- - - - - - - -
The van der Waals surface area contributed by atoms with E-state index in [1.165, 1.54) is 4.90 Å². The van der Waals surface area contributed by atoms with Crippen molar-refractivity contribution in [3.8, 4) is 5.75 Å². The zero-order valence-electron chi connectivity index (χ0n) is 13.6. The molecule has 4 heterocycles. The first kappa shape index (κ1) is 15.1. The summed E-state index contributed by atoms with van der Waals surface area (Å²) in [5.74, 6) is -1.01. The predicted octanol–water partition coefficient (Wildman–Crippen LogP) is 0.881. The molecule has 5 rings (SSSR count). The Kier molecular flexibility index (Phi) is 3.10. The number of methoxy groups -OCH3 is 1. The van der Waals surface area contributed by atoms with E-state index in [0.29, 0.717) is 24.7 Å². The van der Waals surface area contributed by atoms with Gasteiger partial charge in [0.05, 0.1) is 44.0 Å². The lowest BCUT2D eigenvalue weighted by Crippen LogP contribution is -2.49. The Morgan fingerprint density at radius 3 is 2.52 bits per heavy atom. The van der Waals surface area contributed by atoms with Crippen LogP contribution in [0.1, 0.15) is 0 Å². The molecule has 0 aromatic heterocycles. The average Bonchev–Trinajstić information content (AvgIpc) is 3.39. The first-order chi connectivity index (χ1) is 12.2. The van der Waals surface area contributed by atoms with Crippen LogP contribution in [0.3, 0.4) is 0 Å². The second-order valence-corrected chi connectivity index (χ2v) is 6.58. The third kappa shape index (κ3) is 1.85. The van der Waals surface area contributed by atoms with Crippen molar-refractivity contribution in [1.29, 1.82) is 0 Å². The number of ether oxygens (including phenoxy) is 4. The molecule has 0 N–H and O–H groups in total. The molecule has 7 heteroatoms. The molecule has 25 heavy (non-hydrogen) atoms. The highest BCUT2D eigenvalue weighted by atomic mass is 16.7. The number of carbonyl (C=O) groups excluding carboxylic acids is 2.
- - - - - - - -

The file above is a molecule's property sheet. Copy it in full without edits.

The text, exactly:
The van der Waals surface area contributed by atoms with E-state index in [1.165, 1.54) is 4.90 Å². The van der Waals surface area contributed by atoms with Crippen molar-refractivity contribution in [3.8, 4) is 5.75 Å². The zero-order valence-electron chi connectivity index (χ0n) is 13.6. The molecule has 4 heterocycles. The first kappa shape index (κ1) is 15.1. The summed E-state index contributed by atoms with van der Waals surface area (Å²) in [5.74, 6) is -1.01. The predicted octanol–water partition coefficient (Wildman–Crippen LogP) is 0.881. The molecule has 5 rings (SSSR count). The Kier molecular flexibility index (Phi) is 3.10. The number of methoxy groups -OCH3 is 1. The van der Waals surface area contributed by atoms with E-state index in [0.29, 0.717) is 24.7 Å². The van der Waals surface area contributed by atoms with Gasteiger partial charge in [0.05, 0.1) is 44.0 Å². The lowest BCUT2D eigenvalue weighted by Crippen LogP contribution is -2.49. The Morgan fingerprint density at radius 3 is 2.52 bits per heavy atom. The van der Waals surface area contributed by atoms with Crippen LogP contribution in [0.1, 0.15) is 0 Å². The molecule has 0 aromatic heterocycles. The average Bonchev–Trinajstić information content (AvgIpc) is 3.39. The first-order chi connectivity index (χ1) is 12.2. The van der Waals surface area contributed by atoms with Crippen LogP contribution in [0.3, 0.4) is 0 Å². The second-order valence-corrected chi connectivity index (χ2v) is 6.58. The third kappa shape index (κ3) is 1.85. The van der Waals surface area contributed by atoms with Crippen molar-refractivity contribution in [1.29, 1.82) is 0 Å². The number of ether oxygens (including phenoxy) is 4. The molecule has 0 N–H and O–H groups in total. The molecule has 7 heteroatoms. The molecule has 25 heavy (non-hydrogen) atoms. The highest BCUT2D eigenvalue weighted by atomic mass is 16.7. The number of carbonyl (C=O) groups excluding carboxylic acids is 2.